As many asylum seekers may have heard, USCIS released a notice that it will be changing its asylum interview scheduling priorities. According to its website, the following priorities are being put into place:
- First priority: Applications that were scheduled for an interview, but the interview had to be rescheduled at the applicant’s request or the needs of USCIS.
- Second priority: Applications that have been pending 21 days or less.
- Third priority: All other pending affirmative asylum applications will be scheduled for interviews starting with newer filings and working back towards older filings.
While there are many unknowns about these new procedures, in short, the office will start scheduling cases “backwards.” This means that the last person to apply for affirmative asylum will be the first person to receive an interview. This is a vast shift from their previous “first-come first-serve” policy.
In addition to these changes, it also appears as though asylum offices will no longer prioritize cases for unaccompanied minors, placing them in the same line as other applicants.
While this can be good news for new asylum applicants- who will likely receive an interview in the next few months- it is very distressing for immigrants who have been waiting years for an interview. Some of our clients who have been waiting for an interview since 2014 are now at the back of the line.
While this information is distressing, there are still some ways to speed up this waiting period that appear, at least for the moment, to still be in place for older applications.
First off, applicants who have already been given an interview but were forced to reschedule remain a priority for USCIS. It does not matter if the reschedule was caused by the applicant or USCIS.
Second, it does appear as though “expedite requests” are still being processed. There has been no indication that the agency plans on eliminating this way to obtain a faster interview time. Generally expedite requests are “hit-or-miss,” meaning there is very little consistency when it comes to who will be granted an early interview and who will be denied. For more information on the standard for when expedite requests are granted you can visit this page, but naturally this standard is very vague and unpredictable.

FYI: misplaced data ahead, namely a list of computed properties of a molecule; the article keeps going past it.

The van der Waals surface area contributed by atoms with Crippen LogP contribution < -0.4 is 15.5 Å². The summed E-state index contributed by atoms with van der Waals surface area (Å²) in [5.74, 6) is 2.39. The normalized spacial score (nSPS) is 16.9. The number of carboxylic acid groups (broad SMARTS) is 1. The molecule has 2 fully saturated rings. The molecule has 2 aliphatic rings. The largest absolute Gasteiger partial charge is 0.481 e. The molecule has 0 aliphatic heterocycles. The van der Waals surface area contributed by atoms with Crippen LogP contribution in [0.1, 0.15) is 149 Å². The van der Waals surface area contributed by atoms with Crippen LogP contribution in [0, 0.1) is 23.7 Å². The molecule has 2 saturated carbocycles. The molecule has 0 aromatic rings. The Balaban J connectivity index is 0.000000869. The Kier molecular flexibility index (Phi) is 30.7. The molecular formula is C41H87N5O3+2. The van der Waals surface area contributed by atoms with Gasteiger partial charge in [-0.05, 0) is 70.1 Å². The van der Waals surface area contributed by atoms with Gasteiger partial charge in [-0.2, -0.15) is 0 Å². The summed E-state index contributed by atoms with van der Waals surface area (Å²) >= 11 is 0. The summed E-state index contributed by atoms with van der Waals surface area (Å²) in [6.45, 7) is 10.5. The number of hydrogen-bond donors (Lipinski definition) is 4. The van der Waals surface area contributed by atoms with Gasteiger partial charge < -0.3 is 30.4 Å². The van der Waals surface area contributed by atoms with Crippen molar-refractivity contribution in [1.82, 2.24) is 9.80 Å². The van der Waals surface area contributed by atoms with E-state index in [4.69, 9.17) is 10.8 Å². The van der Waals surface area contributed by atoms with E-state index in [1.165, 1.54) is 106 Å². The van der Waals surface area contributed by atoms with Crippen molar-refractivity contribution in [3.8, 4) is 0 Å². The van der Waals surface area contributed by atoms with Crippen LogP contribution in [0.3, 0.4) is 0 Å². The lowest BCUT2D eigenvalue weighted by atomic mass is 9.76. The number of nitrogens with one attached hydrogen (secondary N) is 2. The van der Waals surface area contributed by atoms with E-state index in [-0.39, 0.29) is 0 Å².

Third, the short list for asylum, for now, remains in place. This list is for people who have completed applications and would be available on very short notice for an interview in case another applicant cancels or reschedules their interview. This option should not be employed by immigrants unless they feel 100% confident in the evidence they have collected.
Finally, there is currently some talk about applicants withdrawing applications and resubmitting them for a faster interview time. Unfortunately, this could trigger the “year bar” (a general rule that asylum seekers must apply within a year of arriving to the United States). Some attorneys have asserted that pending asylum applications should prevent this bar, but the law remains unclear at this time.
It should also be noted that more changes to the schedule are likely to come in the near future. It is important to stay up to date and in contact with your attorney about your scheduling options. For more information about this subject or immigration law generally, please contact an attorney at Stilwell & Slatton Immigration.